WN: The Planetary Society is still offering a $50,000 prize for the best plan to put a tracking device on Apophis when it swings by in 2029. Although it appears that will be unnecessary, do you think the design contest still serves a purpose?
Schweickart: In responding to that challenge, there are probably teams of people learning a great deal. The possibility of Apophis continuing to be a real threat is one in 45,000. But in terms of understanding the challenge that we're going to be facing with other near-Earth asteroids that we find -- and we will definitely find some that will be more threatening -- it's very useful.
The more people we have thinking seriously about this, the better. And I'm not talking about the general public wringing their hands, I mean technically qualified people seriously looking at the challenge of taking action. It's important to have people studying the orbital mechanics, the techniques we could use for deflection, and looking at the decision-making process that would be involved in deciding which asteroids to deflect. The legal and political implications will probably be the most difficult challenges.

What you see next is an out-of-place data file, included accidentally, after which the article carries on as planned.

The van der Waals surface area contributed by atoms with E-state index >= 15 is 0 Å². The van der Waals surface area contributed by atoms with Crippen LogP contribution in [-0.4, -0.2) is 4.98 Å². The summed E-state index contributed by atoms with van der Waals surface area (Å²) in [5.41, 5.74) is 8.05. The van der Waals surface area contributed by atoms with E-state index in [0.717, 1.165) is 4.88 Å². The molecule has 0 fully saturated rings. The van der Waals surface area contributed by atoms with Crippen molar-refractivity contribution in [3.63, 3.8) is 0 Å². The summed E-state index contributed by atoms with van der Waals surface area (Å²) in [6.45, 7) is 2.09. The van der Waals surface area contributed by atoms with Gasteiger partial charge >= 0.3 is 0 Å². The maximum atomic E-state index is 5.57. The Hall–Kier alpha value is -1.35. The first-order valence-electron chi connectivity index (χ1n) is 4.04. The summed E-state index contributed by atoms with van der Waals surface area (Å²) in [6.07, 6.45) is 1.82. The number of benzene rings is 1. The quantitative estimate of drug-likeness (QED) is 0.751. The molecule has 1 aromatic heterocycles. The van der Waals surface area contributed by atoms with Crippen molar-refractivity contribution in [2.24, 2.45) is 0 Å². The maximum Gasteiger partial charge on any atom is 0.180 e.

WN: Why is that?
Schweickart: Who is it that makes the decision: Do we or do we not deflect this particular asteroid? Is it small enough that someone will say, "We'll just take this hit, we won't deflect this one"? If it's just going to impact a few counties, are they the only ones who pay for it? There are a million questions of that kind that will have to be answered, and not after we discover one that has our name on it, but before, so we don't end up in a decade-long debate when we're threatened.